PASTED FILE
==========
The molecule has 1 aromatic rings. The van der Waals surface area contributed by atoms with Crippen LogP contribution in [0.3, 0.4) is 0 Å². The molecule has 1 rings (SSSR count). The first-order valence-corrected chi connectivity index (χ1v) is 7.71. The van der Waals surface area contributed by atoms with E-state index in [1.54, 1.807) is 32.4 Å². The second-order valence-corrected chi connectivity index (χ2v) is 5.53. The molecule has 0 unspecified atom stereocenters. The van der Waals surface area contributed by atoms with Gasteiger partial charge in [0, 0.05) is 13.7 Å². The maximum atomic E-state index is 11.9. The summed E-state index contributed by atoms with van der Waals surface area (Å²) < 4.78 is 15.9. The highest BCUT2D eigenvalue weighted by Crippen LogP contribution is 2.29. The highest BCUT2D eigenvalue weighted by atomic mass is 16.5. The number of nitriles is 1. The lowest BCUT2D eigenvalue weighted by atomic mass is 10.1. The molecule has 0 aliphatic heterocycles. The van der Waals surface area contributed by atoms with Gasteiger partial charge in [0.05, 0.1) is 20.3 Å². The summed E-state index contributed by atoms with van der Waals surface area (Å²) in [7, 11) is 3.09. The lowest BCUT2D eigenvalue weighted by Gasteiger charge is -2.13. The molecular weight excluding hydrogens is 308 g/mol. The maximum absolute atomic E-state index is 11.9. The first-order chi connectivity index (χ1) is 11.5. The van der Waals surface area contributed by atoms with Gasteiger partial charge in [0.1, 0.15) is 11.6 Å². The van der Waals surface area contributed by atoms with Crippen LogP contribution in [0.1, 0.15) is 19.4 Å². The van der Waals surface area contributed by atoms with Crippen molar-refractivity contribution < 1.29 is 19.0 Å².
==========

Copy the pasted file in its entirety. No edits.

The molecule has 1 aromatic rings. The van der Waals surface area contributed by atoms with Crippen LogP contribution in [0.3, 0.4) is 0 Å². The molecule has 1 rings (SSSR count). The first-order valence-corrected chi connectivity index (χ1v) is 7.71. The van der Waals surface area contributed by atoms with E-state index in [1.54, 1.807) is 32.4 Å². The second-order valence-corrected chi connectivity index (χ2v) is 5.53. The molecule has 0 unspecified atom stereocenters. The van der Waals surface area contributed by atoms with Gasteiger partial charge in [0, 0.05) is 13.7 Å². The maximum atomic E-state index is 11.9. The summed E-state index contributed by atoms with van der Waals surface area (Å²) < 4.78 is 15.9. The highest BCUT2D eigenvalue weighted by Crippen LogP contribution is 2.29. The highest BCUT2D eigenvalue weighted by atomic mass is 16.5. The number of nitriles is 1. The lowest BCUT2D eigenvalue weighted by atomic mass is 10.1. The molecule has 0 aliphatic heterocycles. The van der Waals surface area contributed by atoms with Gasteiger partial charge in [0.05, 0.1) is 20.3 Å². The summed E-state index contributed by atoms with van der Waals surface area (Å²) in [7, 11) is 3.09. The lowest BCUT2D eigenvalue weighted by Gasteiger charge is -2.13. The molecular weight excluding hydrogens is 308 g/mol. The maximum absolute atomic E-state index is 11.9. The first-order chi connectivity index (χ1) is 11.5. The van der Waals surface area contributed by atoms with Gasteiger partial charge in [0.1, 0.15) is 11.6 Å². The van der Waals surface area contributed by atoms with Crippen LogP contribution in [0.1, 0.15) is 19.4 Å². The van der Waals surface area contributed by atoms with Crippen molar-refractivity contribution < 1.29 is 19.0 Å².